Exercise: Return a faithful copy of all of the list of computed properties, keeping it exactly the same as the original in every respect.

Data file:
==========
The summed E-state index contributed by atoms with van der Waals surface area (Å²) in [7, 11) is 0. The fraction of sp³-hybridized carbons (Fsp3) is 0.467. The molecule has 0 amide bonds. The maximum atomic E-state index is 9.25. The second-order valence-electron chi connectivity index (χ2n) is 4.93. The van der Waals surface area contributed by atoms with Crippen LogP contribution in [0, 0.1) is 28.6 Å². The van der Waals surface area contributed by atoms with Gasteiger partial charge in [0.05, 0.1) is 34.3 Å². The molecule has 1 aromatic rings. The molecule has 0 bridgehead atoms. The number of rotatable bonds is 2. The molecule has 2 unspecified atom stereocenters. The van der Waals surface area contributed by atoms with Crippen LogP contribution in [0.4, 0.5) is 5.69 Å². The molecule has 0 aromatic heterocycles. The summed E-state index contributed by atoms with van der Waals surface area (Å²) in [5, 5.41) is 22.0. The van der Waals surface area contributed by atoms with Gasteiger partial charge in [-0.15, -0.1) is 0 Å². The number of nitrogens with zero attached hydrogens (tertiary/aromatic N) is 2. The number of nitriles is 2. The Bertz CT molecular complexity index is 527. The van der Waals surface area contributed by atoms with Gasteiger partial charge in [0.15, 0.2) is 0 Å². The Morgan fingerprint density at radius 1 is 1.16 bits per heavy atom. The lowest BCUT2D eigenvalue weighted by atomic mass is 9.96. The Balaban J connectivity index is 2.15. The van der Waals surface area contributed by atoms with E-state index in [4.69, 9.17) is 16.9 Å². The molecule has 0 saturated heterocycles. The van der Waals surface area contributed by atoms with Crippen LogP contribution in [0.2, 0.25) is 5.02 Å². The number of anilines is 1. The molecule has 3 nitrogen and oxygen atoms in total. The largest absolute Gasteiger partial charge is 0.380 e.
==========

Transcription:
The summed E-state index contributed by atoms with van der Waals surface area (Å²) in [7, 11) is 0. The fraction of sp³-hybridized carbons (Fsp3) is 0.467. The molecule has 0 amide bonds. The maximum atomic E-state index is 9.25. The second-order valence-electron chi connectivity index (χ2n) is 4.93. The van der Waals surface area contributed by atoms with Crippen LogP contribution in [0, 0.1) is 28.6 Å². The van der Waals surface area contributed by atoms with Gasteiger partial charge in [0.05, 0.1) is 34.3 Å². The molecule has 1 aromatic rings. The molecule has 0 bridgehead atoms. The number of rotatable bonds is 2. The molecule has 2 unspecified atom stereocenters. The van der Waals surface area contributed by atoms with Crippen LogP contribution in [0.4, 0.5) is 5.69 Å². The molecule has 0 aromatic heterocycles. The summed E-state index contributed by atoms with van der Waals surface area (Å²) in [5, 5.41) is 22.0. The van der Waals surface area contributed by atoms with Gasteiger partial charge in [-0.15, -0.1) is 0 Å². The number of nitrogens with zero attached hydrogens (tertiary/aromatic N) is 2. The number of nitriles is 2. The Bertz CT molecular complexity index is 527. The van der Waals surface area contributed by atoms with Gasteiger partial charge in [0.15, 0.2) is 0 Å². The Morgan fingerprint density at radius 1 is 1.16 bits per heavy atom. The lowest BCUT2D eigenvalue weighted by atomic mass is 9.96. The Balaban J connectivity index is 2.15. The van der Waals surface area contributed by atoms with E-state index in [4.69, 9.17) is 16.9 Å². The molecule has 0 saturated heterocycles. The van der Waals surface area contributed by atoms with Crippen LogP contribution in [0.2, 0.25) is 5.02 Å². The number of anilines is 1. The molecule has 3 nitrogen and oxygen atoms in total. The largest absolute Gasteiger partial charge is 0.380 e.